Last week saw the Food and Drug Administration’s (FDA) approval of Aimovig. Aimovig (generically referred to as erenumab-aooe) is a novel approach to treating migraines. It boasts the ability to reduce the number of migraines experienced by those living with the condition. Keep reading to learn more, or follow the original story at NPR for further information.
The number of people in America affected by migraines is estimated to be in the millions. While migraines themselves are common, some variations such as hemiplegic migraines are rare. Many people diagnosed with rare conditions such as Ehlers-Danlos syndrome or CAPS also face migraines. Root causes may be variable, but the intense headaches are often accompanied by nausea, light sensitivity, and disturbed vision. Women seem to be more susceptible than men. Many people who deal with migraines chronically find themselves anxious, depressed, or even disabled as a result.
And that’s why Aimovig seems so promising. Most treatments for migraines focus on mitigating the consequences – treating the symptoms.
Aimovig is the first type of drug available which effectively treats the migraine itself.
Though Aimovig is shiny and new, the research behind it dates back as early as the 1980s. In migraine studies conducted in the 80s, researchers observed that migraine patients had more than their symptoms in common. They found a biological indicator in the blood of patients experiencing migraines. Named calcitonin gene-related peptide (or CGRP), this peptide appeared in elevated amounts for migraine patients.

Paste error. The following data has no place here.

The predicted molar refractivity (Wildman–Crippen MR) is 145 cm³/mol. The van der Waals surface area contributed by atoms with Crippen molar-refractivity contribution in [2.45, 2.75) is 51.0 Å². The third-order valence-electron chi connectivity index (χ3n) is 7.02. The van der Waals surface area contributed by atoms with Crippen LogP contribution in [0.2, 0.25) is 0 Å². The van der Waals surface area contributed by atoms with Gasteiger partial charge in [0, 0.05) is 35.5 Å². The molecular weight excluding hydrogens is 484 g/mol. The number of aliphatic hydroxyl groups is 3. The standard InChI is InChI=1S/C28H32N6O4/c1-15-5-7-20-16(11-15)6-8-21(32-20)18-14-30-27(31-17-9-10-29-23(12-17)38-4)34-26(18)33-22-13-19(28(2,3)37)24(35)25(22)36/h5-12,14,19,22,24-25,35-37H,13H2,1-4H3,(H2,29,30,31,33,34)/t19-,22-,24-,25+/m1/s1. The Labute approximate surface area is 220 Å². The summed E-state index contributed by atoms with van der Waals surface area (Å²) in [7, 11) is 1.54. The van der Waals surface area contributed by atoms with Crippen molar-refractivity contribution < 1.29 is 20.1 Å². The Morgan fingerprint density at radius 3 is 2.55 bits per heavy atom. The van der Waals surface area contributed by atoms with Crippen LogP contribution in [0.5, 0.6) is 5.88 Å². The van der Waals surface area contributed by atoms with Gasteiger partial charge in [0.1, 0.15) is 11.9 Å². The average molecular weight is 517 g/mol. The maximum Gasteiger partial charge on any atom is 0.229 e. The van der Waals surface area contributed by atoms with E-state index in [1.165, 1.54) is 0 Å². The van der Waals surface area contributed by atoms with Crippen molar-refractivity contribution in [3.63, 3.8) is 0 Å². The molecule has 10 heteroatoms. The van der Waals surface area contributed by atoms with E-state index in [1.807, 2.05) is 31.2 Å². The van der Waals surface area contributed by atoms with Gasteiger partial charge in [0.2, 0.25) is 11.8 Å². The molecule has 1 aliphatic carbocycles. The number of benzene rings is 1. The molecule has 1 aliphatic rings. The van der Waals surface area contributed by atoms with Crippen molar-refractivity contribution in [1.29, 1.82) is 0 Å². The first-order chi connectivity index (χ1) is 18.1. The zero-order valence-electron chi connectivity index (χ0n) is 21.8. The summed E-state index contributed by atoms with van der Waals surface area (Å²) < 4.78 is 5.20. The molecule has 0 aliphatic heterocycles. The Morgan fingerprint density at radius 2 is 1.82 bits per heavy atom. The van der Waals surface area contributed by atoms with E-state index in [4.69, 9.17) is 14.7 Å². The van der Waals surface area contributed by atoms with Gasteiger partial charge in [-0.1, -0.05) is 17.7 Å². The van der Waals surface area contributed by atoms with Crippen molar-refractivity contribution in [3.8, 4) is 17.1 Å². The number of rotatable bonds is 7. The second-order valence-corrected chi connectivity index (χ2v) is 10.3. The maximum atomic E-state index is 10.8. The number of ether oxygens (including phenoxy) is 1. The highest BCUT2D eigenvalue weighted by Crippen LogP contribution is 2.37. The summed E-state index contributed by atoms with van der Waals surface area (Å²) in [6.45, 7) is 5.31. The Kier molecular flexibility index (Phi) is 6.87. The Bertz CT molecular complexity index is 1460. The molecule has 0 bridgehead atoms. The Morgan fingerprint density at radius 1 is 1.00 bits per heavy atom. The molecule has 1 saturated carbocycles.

The research went a step further. An injection containing the peptide was formulated. Given to patients prone to migraines, the peptide led tot he onset of headaches. Tested against a control group, researchers found that those not prone to migraines were undisturbed by the peptide injection.
Aimovig builds on this legacy. Drug developers and manufacturers began investigating antibodies that would block CGRP within the body. It seemed a likely way to prevent migraines. As it turns out, clinical studies corroborated the concept.
In one study, participants taking Aimovig experienced a decrease in migraines from eight per month to five or fewer.
It should be noted, however, that participants receiving the placebo treatment experienced fewer migraines as well. No major side effects were observed during study of Aimovig.
As for administering the drug, patients are able to handle injections themselves. Aimovig comes packaged similarly to other injections such as insulin or epipen. Amgen, Aimovig’s manufacturer says it has plans to release the drug to market within the week. The company also claims to have plans in hand to help patients manage the cost of the new drug.